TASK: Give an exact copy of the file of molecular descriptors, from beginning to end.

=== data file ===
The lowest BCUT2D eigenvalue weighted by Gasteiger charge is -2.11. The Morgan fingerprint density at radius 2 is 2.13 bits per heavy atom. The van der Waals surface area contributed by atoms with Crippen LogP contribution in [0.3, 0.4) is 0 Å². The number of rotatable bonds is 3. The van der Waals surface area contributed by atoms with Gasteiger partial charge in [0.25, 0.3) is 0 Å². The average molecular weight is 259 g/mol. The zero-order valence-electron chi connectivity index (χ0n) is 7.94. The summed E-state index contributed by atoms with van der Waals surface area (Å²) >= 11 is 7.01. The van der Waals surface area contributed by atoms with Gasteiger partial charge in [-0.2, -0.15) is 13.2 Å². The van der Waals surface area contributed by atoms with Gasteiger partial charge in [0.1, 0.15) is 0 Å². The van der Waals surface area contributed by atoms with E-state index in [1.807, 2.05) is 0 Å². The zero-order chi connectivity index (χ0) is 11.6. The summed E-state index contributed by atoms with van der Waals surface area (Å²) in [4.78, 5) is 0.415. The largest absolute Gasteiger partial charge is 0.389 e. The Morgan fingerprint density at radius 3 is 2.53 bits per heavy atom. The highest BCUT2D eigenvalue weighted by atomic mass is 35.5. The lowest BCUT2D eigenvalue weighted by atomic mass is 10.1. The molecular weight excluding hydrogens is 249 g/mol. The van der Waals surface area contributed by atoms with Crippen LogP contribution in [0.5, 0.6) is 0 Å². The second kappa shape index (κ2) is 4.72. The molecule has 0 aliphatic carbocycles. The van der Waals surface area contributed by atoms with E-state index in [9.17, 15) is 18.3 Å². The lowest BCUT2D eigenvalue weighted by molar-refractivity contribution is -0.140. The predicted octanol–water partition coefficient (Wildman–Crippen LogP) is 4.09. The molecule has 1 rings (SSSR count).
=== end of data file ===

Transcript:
The lowest BCUT2D eigenvalue weighted by Gasteiger charge is -2.11. The Morgan fingerprint density at radius 2 is 2.13 bits per heavy atom. The van der Waals surface area contributed by atoms with Crippen LogP contribution in [0.3, 0.4) is 0 Å². The number of rotatable bonds is 3. The van der Waals surface area contributed by atoms with Gasteiger partial charge in [0.25, 0.3) is 0 Å². The average molecular weight is 259 g/mol. The zero-order valence-electron chi connectivity index (χ0n) is 7.94. The summed E-state index contributed by atoms with van der Waals surface area (Å²) >= 11 is 7.01. The van der Waals surface area contributed by atoms with Gasteiger partial charge in [-0.2, -0.15) is 13.2 Å². The van der Waals surface area contributed by atoms with Gasteiger partial charge in [0.1, 0.15) is 0 Å². The van der Waals surface area contributed by atoms with E-state index in [1.807, 2.05) is 0 Å². The zero-order chi connectivity index (χ0) is 11.6. The summed E-state index contributed by atoms with van der Waals surface area (Å²) in [4.78, 5) is 0.415. The largest absolute Gasteiger partial charge is 0.389 e. The Morgan fingerprint density at radius 3 is 2.53 bits per heavy atom. The highest BCUT2D eigenvalue weighted by atomic mass is 35.5. The lowest BCUT2D eigenvalue weighted by atomic mass is 10.1. The molecular weight excluding hydrogens is 249 g/mol. The van der Waals surface area contributed by atoms with Crippen LogP contribution in [0.5, 0.6) is 0 Å². The second kappa shape index (κ2) is 4.72. The molecule has 0 aliphatic carbocycles. The van der Waals surface area contributed by atoms with E-state index in [9.17, 15) is 18.3 Å². The lowest BCUT2D eigenvalue weighted by molar-refractivity contribution is -0.140. The predicted octanol–water partition coefficient (Wildman–Crippen LogP) is 4.09. The molecule has 1 rings (SSSR count).